Preparing for an Interview: Mock Interviews

Job interviews can be quite scary for those who are still starting out and have no experience in how the process usually works. Applicants who have not yet gone through this standard business practice usually answer basic interview questions with incoherent responses, confused looks, or stuttered replies. Some even break down from the stress. Of course, failing an interview is an upsetting experience. But you do not need to go through 10 job interviews so you can rid yourself with interview jitters and awkward responses.

As the old adage goes, practice makes perfect. Yes, researching about your potential employers, excellent grooming, and learning proper business etiquette can help you a lot. But the best preparation for a job interview is to actually go through it via mock interviews.

A mock interview simulates a job interview and all the possible scenarios that might come up in the actual interview. Job searching specialist Alison Doyle says that mock interviews help you in four key ways:

  • Mock interviews train and sharpen your communication skills and eliminate bad habits and body language
  • They enable you to find answers to all likely basic and tricky questions an interviewer may throw at you
  • They help you to develop response strategies
  • They reduce the level of stress you are likely to experience prior to the actual interview, basically making you a more relaxed, calm, and composed interviewee

College graduates who have not found a job can go to their college career counselors and arrange for mock interview sessions. Community centers and employment organizations are also offering mock interview practice for unemployed individuals.

A professional mock interviewer may charge a fee but will thoroughly equip you with the skills you need to ace that job interview. They will also normally require specific information, such as company profile, the job title and its qualifications and responsibilities, and other significant details to make the mock interview as realistic as possible.

Usually, a mock interviewer records the session with a video camera. After the practice interview, the interviewer will then make a review of the video and provide you with feedback and give you pointers on where to improve yourself, habits and mannerisms you need to drop, and errors that you consistently make.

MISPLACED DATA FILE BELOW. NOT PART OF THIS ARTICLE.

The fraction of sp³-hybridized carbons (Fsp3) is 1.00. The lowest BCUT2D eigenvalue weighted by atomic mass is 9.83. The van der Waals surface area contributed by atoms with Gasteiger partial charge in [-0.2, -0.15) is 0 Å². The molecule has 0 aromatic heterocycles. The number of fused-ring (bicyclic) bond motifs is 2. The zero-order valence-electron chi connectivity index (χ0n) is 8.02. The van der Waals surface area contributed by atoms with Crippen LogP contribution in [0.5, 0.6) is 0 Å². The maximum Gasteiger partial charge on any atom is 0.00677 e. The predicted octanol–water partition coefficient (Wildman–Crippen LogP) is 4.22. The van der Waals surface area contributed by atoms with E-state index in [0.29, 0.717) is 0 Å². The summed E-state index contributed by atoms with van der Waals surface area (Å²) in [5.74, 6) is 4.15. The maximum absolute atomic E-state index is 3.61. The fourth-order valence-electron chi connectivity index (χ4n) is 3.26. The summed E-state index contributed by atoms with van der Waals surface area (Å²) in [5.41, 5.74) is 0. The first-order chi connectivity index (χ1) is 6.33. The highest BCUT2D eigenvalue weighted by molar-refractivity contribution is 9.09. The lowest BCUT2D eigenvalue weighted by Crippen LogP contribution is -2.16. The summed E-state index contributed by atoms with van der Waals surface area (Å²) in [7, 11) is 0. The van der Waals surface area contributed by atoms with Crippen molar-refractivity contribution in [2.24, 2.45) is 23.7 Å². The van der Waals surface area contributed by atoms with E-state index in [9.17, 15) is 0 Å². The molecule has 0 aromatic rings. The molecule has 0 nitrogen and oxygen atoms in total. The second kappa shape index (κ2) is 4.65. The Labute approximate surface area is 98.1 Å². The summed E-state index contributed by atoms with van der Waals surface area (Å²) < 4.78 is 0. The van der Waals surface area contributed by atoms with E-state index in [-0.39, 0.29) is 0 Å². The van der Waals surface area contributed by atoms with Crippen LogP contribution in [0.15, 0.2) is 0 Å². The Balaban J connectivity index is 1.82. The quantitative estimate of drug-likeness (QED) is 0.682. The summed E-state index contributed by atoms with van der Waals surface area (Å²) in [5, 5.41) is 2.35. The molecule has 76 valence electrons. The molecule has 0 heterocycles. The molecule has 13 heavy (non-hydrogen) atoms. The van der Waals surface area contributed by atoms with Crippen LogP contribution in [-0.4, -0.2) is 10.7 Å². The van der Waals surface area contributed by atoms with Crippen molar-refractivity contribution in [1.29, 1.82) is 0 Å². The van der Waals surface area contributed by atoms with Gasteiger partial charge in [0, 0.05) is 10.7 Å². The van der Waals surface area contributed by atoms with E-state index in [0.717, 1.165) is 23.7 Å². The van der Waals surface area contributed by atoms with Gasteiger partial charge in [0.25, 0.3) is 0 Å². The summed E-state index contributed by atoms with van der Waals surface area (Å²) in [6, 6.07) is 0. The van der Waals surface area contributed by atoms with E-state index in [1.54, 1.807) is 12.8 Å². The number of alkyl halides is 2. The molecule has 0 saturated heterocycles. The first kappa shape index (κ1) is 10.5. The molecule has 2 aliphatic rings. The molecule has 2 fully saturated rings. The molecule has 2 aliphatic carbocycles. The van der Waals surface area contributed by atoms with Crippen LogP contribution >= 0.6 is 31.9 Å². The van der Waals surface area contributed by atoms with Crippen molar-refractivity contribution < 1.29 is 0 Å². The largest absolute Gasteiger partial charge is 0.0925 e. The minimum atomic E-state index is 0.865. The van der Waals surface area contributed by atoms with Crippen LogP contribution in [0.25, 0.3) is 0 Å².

Here are some useful tips you can use to get the most out of a mock interview session:

  • Take the mock interview seriously as you would with a real interview
  • Mock interviews are usually done in an office setting. So dress appropriately, arrive at the location 10-15 minutes early, and brings your resume and other materials with you
  • A notebook is very handy in taking down notes from your mock interviewer
  • Do your research about the company and come prepared for the basic and difficult questions that a mock interviewer will ask you

If you are in a situation where you can’t get the services of a professional mock interviewer, you can ask your family or friends to help you out. Just bear in mind that you and your family or friends need to be serious about this and joking around will not help. Mock interviews have been a great help to job seekers, since they mirror what actually transpires in a real job interview.


  1. Matt for Business says:

    Great information. Job interviews (literally) make or break your success into the business world. Practicing all of the tough questions with friends and family is a great way to boost your confidence in your next interview

  2. Robin says:

    Who doesn’t hate job interviews? I have read about many good tips on how to give a good interview over the years. It seems to me that I have used just about all of them and I can’t recall if any of those techniques actually helped me get a job.

  3. Catherine says:

    Is there a good mock interview outline on the internet that would give the questions most asked in an interview? It’s been a long time since I last did one so I’m kind of in the dark here.

  4. Harry T says:

    The questions that they are asking the common person coming in for a job are just stupid. How do you deal with conflict? How did you handle this kind of situation? What did you do in this case? etc.

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